I was primed by environmentalism in my professional and personal life through my studies in marine science and experience working in wildlife ecology and conservation.
Despite all my studies, I still can’t understand how our environment continues to be destroyed without addressing the consequences this has on human health. As a new Colorado resident, it is the first time in my life that I am not only pursuing climate work but also seeing firsthand the pollution that is contributing to exacerbating climate change in my own community. I fully understand how our world is all interconnected — wildlife biology, conservation, climate change, environmental justice, pollution from emissions and health concerns are all intrinsically and systemically related. For example, according to Hispanic Access Foundation’s recent report, the same non-white communities facing nature and biodiversity loss are also more likely to be overburdened by air pollution and climate impacts. We must take the necessary steps as a nation to address these issues through an intersectional lens. Limiting dangerous emissions is an important start.
When I first drove by Suncor, an oil refinery in Commerce City outside of Denver, I realized it is literally in the middle of a predominantly Latino community that is being severely impacted by the pollution it creates. While the community is incessantly advocating for either the removal or regulation of Suncor, they are constantly met by resistance. Suncor continues to pollute our air, negatively affecting not only the environment, but the overall health of the community. You can see the pollution coming from the refinery and lingering in the atmosphere around it and the surrounding neighborhoods.
According to the latest research, particulate matter is one of the largest environmental causes of health issues and premature death. Even the emission thresholds that the Environmental Protection Agency have deemed safe could still be deadly with continuous exposure. Benzene, a cancer-causing compound that has no safe level of exposure according to the World Health Organization, is just one of the compounds Suncor emissions pollute the surrounding community with. In fact, in 2012, Suncor was fined $2.2 million for extremely high emissions of benzene. The refinery is also known to be one of Colorado’s largest sources of greenhouse gasses, according to the Environmental Protection Agency.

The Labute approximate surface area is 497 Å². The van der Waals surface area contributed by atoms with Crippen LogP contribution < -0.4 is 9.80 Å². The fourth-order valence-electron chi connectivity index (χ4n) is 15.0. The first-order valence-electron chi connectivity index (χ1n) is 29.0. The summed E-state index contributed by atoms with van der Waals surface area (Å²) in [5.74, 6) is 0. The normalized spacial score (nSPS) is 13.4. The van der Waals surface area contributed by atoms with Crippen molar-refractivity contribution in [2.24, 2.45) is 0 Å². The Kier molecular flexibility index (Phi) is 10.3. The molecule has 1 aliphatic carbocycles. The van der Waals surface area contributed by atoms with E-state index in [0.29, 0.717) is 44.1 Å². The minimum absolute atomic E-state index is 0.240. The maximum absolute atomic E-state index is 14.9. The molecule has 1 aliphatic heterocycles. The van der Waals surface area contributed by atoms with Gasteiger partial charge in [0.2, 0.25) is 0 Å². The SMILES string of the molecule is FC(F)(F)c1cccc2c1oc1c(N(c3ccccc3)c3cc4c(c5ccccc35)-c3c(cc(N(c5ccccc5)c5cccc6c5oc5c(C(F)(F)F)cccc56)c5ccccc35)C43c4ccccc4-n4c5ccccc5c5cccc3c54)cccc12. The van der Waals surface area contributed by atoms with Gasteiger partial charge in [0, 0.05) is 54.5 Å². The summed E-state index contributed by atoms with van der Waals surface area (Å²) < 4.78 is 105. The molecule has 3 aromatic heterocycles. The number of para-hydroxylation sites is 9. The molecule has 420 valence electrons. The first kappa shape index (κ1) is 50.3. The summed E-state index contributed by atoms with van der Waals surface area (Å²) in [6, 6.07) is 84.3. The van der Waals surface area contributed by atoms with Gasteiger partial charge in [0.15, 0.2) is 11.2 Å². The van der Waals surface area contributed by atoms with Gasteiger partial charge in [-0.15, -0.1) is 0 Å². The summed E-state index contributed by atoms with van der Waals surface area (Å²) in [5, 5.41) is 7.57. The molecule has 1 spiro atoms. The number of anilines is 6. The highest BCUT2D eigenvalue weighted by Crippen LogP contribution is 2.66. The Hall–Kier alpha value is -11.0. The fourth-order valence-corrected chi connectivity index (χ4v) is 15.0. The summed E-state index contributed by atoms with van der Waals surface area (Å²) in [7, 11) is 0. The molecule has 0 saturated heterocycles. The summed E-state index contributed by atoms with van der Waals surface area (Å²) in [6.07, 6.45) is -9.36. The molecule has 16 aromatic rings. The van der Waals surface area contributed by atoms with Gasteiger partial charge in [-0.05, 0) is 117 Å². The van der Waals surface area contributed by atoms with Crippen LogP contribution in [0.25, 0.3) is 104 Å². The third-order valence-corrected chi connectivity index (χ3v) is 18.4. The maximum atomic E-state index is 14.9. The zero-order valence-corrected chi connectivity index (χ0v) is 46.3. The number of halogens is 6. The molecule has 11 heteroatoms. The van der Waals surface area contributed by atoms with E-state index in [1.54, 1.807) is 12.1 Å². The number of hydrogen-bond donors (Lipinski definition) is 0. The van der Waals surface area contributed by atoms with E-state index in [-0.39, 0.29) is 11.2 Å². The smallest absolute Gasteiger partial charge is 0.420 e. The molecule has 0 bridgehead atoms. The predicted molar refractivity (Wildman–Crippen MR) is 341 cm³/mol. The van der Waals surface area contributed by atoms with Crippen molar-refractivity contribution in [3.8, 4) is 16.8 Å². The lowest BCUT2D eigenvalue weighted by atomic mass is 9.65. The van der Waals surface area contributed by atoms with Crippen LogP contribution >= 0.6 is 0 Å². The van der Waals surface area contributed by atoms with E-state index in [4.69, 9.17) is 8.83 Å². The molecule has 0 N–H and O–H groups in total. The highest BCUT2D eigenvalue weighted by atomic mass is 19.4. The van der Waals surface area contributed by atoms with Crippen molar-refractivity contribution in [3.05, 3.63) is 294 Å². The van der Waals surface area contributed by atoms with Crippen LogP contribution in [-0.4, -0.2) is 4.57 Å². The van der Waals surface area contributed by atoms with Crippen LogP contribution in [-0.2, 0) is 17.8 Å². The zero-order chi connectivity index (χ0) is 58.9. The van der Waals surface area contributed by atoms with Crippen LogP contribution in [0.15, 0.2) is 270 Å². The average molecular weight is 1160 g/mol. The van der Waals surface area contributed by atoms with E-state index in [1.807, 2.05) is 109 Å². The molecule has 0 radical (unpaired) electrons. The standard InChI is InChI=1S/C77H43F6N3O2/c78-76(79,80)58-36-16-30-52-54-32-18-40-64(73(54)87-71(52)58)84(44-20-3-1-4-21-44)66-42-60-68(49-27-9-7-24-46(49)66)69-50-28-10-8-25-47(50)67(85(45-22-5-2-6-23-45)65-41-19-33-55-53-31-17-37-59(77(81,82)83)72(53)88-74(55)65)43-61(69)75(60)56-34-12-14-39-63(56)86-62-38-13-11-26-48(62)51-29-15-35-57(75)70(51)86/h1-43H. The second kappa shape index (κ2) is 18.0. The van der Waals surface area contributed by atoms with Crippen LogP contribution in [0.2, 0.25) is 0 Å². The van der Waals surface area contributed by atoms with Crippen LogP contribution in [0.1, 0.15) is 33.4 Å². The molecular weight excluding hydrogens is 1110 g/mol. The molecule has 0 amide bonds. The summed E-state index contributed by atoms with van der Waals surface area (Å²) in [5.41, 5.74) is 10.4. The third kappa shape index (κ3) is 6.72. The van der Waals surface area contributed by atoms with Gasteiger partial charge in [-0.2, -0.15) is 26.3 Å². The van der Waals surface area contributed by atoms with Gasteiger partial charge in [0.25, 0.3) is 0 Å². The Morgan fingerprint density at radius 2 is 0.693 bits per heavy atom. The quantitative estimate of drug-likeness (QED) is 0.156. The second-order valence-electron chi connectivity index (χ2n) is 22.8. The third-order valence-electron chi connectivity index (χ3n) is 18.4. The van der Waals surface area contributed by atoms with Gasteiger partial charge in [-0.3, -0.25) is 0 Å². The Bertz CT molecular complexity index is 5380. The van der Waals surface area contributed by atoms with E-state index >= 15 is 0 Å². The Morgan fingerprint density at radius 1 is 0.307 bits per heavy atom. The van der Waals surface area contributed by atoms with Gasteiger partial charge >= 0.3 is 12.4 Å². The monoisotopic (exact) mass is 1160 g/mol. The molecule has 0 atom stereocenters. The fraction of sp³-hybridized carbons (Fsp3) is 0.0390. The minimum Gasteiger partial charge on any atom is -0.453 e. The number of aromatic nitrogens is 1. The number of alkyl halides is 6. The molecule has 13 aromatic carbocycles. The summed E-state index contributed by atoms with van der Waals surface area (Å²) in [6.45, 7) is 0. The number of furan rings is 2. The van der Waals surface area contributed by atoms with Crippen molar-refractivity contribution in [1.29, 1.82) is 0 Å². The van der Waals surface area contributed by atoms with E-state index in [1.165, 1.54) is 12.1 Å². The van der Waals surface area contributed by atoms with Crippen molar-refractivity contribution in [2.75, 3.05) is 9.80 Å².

Living in Colorado has made me implement lifestyle changes that are directly related to the pollution and devastating effects of climate change. As an avid outdoorist, it’s become a habit to check the air quality and pollution levels before heading to hike in the mountains. Even with the necessary precautions, there have been times when my friends and I have had to end our adventures early due to headaches, difficulty breathing or even nosebleeds possibly due to poor air quality. Beyond that, with climate change getting worse, wildfires are getting worse as well. In Louisville, I live in an area susceptible to wildfires — another climate impact that Latinos are more at risk of facing than other demographics. In addition to physical damage, the smoke from these fires contributes to the pollution in the air further poisoning our environment and communities’ health. Ironically, extreme weather and wildfires recently forced a temporary shutdown of Suncor itself.
If I’ve learned anything in my years in the environmental space, it is that a healthy environment matters. It matters to understand how everything is connected. It matters to understand that these issues are multifaceted and that the solution must be too. It’s not enough to say we should just close refineries like Suncor. Instead, we need to focus on intersectional and intentional change that centers and uplifts the voices of the communities at the frontlines of climate change. A start would be stricter limitations on emissions of air pollutants, including particulates, benzene and methane, and heavier consequences for offenders dictated by the Environmental Protection Agency, but we also need legislation that puts the communities who suffer from the effects of the climate crisis at the forefront.